Baltimore Comptroller Bill Henry thought long and hard about a request from a few Baltimore City power brokers, one that had been bouncing around a few tight-knit political circles: Run for mayor. But despite the closed-door coaxing and poll results that Henry believed showed a pathway to City Hall’s top office, Henry decided to run for reelection next year.

“The fact of the matter is that I like Brandon personally and I do agree with him on so many of the things that he is trying to do,” Henry said during a flying disc golf round in Druid Hill Park last week. “I just didn’t feel like I could be sincere in campaigning against him when I do agree with the goals.”

“Instead, what I made the commitment to do is work harder from the comptroller’s office, to help take stuff that frankly, the mayor shouldn’t have to worry about, off his plate, so he can focus on the things that we both agree need to be done,” he continued.

His decision to seek reelection is significant as Mayor Brandon Scott remains the sole big-name candidate in the Democratic field.

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Former Mayor Sheila Dixon said she is still contemplating a run. But as summer — when many candidates decide whether to jump into a race — winds down, it looks increasingly like the 2024 race for mayor might end up a two-way rematch of the close 2020 race between Scott and Dixon.

The boosters who hoped Henry would run against Scott made the same basic pitch: Though he may not have the same name recognition as the mayor or Dixon, the 55-year-old Henry turned the historically humdrum comptroller’s race into one of the closest-watched of the cycle by marketing his experience and the potential of the comptroller’s office.

In the wake of former Mayor Catherine Pugh’s resignation amid a corruption scandal, the Henry campaign argued that the comptroller’s office should function as a financial watchdog for city taxpayers. His pitch, coupled with his experience serving three terms on City Council and penchant for wonkiness, won over nearly 55% of Democratic primary voters. Henry ended up defeating Joan Pratt, a six-term veteran, and netted the most votes of any 2020 citywide primary candidate.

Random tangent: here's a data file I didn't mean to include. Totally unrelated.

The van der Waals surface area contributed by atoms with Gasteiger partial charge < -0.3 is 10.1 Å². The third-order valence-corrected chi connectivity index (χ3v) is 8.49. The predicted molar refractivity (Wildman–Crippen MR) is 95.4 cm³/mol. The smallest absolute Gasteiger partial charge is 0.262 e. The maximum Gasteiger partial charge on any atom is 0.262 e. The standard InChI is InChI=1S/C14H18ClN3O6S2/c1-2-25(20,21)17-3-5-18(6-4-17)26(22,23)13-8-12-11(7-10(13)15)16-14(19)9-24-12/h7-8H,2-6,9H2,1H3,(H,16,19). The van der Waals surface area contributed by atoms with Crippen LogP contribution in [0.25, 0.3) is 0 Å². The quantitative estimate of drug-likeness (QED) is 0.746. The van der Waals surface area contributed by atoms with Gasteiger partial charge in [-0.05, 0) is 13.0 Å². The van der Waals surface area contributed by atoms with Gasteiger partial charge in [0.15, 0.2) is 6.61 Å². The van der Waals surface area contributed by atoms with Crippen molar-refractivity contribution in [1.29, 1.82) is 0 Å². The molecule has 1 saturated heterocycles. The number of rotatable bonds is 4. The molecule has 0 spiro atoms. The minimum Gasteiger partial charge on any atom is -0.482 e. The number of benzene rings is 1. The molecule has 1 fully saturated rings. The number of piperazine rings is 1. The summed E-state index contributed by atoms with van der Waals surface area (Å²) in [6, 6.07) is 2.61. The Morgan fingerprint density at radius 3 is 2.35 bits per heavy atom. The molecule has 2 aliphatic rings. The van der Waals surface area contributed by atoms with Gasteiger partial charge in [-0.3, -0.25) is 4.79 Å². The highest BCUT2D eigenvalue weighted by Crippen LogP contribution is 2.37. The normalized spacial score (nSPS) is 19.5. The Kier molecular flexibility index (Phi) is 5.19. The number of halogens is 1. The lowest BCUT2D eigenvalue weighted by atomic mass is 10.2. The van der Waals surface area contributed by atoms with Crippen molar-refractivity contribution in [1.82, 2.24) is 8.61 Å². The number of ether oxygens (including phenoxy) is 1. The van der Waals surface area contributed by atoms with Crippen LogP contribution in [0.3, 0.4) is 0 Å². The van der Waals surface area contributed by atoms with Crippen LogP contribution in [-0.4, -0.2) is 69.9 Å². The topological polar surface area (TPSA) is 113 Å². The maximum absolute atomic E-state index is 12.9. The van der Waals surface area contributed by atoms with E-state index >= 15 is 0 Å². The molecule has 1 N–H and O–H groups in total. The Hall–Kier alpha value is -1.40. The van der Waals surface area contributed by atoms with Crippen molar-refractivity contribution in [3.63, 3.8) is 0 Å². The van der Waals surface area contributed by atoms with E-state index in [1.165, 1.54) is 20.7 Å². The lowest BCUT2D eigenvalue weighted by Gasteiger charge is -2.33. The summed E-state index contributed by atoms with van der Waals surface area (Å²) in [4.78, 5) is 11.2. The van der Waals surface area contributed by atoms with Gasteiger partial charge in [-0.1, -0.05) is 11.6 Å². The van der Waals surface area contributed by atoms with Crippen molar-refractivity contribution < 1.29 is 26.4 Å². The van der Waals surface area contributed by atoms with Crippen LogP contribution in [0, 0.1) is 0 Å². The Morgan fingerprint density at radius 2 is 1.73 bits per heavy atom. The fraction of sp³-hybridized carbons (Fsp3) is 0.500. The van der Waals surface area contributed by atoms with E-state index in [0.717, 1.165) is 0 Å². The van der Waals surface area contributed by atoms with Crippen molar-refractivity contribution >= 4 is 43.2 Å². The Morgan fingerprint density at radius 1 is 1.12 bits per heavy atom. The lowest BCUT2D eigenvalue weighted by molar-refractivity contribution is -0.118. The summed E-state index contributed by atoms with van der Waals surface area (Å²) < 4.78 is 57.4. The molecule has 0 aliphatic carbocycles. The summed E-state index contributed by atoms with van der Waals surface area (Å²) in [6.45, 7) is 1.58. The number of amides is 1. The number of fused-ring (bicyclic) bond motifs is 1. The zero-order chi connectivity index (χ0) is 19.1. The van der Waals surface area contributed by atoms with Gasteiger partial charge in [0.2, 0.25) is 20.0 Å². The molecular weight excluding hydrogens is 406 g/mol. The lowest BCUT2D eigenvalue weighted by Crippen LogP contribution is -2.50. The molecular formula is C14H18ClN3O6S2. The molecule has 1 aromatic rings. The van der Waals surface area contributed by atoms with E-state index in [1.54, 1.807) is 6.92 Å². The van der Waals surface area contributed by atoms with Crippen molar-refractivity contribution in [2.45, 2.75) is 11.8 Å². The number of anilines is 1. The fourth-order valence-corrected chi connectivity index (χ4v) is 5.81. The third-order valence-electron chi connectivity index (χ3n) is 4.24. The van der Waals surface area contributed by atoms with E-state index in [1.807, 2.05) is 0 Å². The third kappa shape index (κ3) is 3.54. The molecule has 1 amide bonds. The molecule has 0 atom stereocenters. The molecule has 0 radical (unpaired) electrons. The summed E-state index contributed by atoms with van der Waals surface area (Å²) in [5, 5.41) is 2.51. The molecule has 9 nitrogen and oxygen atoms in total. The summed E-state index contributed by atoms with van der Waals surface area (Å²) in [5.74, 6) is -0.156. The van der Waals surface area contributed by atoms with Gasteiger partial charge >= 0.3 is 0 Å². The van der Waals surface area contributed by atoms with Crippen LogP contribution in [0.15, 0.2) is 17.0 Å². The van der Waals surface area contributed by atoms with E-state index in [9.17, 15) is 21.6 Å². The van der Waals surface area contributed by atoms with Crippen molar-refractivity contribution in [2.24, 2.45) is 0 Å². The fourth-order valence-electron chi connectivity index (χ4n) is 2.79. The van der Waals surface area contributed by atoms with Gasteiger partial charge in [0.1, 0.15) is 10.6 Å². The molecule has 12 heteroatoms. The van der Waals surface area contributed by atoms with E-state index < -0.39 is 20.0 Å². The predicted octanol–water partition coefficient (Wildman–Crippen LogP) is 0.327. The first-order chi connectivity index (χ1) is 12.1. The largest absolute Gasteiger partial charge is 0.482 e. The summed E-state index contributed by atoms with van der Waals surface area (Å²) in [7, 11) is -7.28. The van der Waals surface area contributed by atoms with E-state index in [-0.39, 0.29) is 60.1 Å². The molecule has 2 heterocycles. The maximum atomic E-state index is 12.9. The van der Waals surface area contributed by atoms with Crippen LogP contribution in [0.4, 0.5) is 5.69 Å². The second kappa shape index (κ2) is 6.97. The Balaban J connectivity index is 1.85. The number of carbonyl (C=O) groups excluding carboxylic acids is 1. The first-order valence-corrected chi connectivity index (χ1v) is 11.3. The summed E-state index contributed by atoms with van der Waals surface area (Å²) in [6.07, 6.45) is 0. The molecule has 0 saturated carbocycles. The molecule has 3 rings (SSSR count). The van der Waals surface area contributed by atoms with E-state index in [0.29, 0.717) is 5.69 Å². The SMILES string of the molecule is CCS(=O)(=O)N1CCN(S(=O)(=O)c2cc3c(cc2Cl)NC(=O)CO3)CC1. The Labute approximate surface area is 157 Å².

Baltimore Comptroller Bill Henry plays disc golf.
Baltimore Comptroller Bill Henry plays disc golf at the Druid Hill Park Disc Golf Course on Friday, Aug. 4, 2023. (Kylie Cooper/The Baltimore Banner)

Consultants from Tidemore, a local Democratic fundraising and strategy firm, who declined to comment for this article, convinced Henry to run for comptroller. Shortly after his 2020 win, more boosters approached him hoping to persuade him to run for mayor.

The group included the Rev. Al Hathaway, who was the longtime pastor of Union Baptist Church, and David Smith, the executive chairman of Sinclair, Inc., according to someone who advised the campaign but was not authorized to speak publicly. The national broadcaster is based out of Cockeysville and operates WBFF Fox45, which airs coverage critical of the Scott administration. Neither Hathaway nor Smith responded to requests for comment.

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Henry largely glossed over the encouragement but began seriously thinking about it this winter, both he and staff aides said. In the spring, he decided to test the water by conducting a poll of likely Democratic primary voters. Pollsters first asked voters if they’d heard of Scott, Henry, Dixon and several other potential candidates, including former TV journalist Jayne Miller, Councilman Eric Costello and attorney Thiru Vignarajah.

The poll tested two descriptions of Henry. One said he was committed to tackling the root causes of crime and making the wealthy pay their fair share of taxes; the other held him up as a fiscal watchdog who brought a data-driven approach to City Hall.